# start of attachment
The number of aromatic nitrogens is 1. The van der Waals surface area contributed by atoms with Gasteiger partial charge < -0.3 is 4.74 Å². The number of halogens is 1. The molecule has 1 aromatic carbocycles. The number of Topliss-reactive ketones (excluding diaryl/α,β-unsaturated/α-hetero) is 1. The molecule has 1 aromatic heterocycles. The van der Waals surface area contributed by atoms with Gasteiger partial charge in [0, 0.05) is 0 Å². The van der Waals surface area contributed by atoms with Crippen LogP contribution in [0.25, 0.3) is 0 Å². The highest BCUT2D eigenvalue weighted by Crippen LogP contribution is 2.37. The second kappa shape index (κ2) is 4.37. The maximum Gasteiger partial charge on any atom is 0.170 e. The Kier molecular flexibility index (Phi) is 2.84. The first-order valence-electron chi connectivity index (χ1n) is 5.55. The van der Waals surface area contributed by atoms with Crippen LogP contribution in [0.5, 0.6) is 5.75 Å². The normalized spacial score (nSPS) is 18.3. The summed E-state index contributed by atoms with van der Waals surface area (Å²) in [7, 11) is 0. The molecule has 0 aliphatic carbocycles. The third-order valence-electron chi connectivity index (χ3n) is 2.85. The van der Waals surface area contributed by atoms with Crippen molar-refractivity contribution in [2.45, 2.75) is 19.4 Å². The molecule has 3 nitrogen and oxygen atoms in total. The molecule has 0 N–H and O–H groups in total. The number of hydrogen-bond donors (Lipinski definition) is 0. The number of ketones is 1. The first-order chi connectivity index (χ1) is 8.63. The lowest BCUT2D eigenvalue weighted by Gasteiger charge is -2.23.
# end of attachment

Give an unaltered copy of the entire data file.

The number of aromatic nitrogens is 1. The van der Waals surface area contributed by atoms with Gasteiger partial charge < -0.3 is 4.74 Å². The number of halogens is 1. The molecule has 1 aromatic carbocycles. The number of Topliss-reactive ketones (excluding diaryl/α,β-unsaturated/α-hetero) is 1. The molecule has 1 aromatic heterocycles. The van der Waals surface area contributed by atoms with Gasteiger partial charge in [0, 0.05) is 0 Å². The van der Waals surface area contributed by atoms with Crippen LogP contribution in [0.25, 0.3) is 0 Å². The highest BCUT2D eigenvalue weighted by Crippen LogP contribution is 2.37. The second kappa shape index (κ2) is 4.37. The maximum Gasteiger partial charge on any atom is 0.170 e. The Kier molecular flexibility index (Phi) is 2.84. The first-order valence-electron chi connectivity index (χ1n) is 5.55. The van der Waals surface area contributed by atoms with Crippen LogP contribution in [0.5, 0.6) is 5.75 Å². The normalized spacial score (nSPS) is 18.3. The summed E-state index contributed by atoms with van der Waals surface area (Å²) in [7, 11) is 0. The molecule has 0 aliphatic carbocycles. The third-order valence-electron chi connectivity index (χ3n) is 2.85. The van der Waals surface area contributed by atoms with Crippen molar-refractivity contribution in [2.45, 2.75) is 19.4 Å². The molecule has 3 nitrogen and oxygen atoms in total. The molecule has 0 N–H and O–H groups in total. The number of hydrogen-bond donors (Lipinski definition) is 0. The number of ketones is 1. The first-order chi connectivity index (χ1) is 8.63. The lowest BCUT2D eigenvalue weighted by Gasteiger charge is -2.23.